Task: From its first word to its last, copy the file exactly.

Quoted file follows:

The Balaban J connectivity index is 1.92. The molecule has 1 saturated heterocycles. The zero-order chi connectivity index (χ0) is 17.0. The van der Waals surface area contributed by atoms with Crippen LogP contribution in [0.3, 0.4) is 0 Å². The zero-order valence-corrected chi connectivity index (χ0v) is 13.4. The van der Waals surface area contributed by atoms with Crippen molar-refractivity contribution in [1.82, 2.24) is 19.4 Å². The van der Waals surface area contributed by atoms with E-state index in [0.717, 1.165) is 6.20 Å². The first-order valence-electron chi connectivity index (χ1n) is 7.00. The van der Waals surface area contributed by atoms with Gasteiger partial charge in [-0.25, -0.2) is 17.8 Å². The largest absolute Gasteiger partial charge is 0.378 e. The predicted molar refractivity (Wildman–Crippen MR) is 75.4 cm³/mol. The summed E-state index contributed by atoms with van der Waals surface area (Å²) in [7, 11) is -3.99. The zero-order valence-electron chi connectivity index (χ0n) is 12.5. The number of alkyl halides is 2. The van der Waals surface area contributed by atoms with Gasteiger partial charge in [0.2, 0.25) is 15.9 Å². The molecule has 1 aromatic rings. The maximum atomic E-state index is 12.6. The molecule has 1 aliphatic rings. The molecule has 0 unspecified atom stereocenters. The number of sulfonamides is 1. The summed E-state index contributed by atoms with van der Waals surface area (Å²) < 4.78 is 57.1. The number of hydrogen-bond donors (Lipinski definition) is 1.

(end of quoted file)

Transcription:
The Balaban J connectivity index is 1.92. The molecule has 1 saturated heterocycles. The zero-order chi connectivity index (χ0) is 17.0. The van der Waals surface area contributed by atoms with Crippen LogP contribution in [0.3, 0.4) is 0 Å². The zero-order valence-corrected chi connectivity index (χ0v) is 13.4. The van der Waals surface area contributed by atoms with Crippen molar-refractivity contribution in [1.82, 2.24) is 19.4 Å². The van der Waals surface area contributed by atoms with E-state index in [0.717, 1.165) is 6.20 Å². The first-order valence-electron chi connectivity index (χ1n) is 7.00. The van der Waals surface area contributed by atoms with Gasteiger partial charge in [-0.25, -0.2) is 17.8 Å². The largest absolute Gasteiger partial charge is 0.378 e. The predicted molar refractivity (Wildman–Crippen MR) is 75.4 cm³/mol. The summed E-state index contributed by atoms with van der Waals surface area (Å²) in [7, 11) is -3.99. The zero-order valence-electron chi connectivity index (χ0n) is 12.5. The number of alkyl halides is 2. The van der Waals surface area contributed by atoms with Gasteiger partial charge in [0.2, 0.25) is 15.9 Å². The molecule has 1 aromatic rings. The maximum atomic E-state index is 12.6. The molecule has 1 aliphatic rings. The molecule has 0 unspecified atom stereocenters. The number of sulfonamides is 1. The summed E-state index contributed by atoms with van der Waals surface area (Å²) < 4.78 is 57.1. The number of hydrogen-bond donors (Lipinski definition) is 1.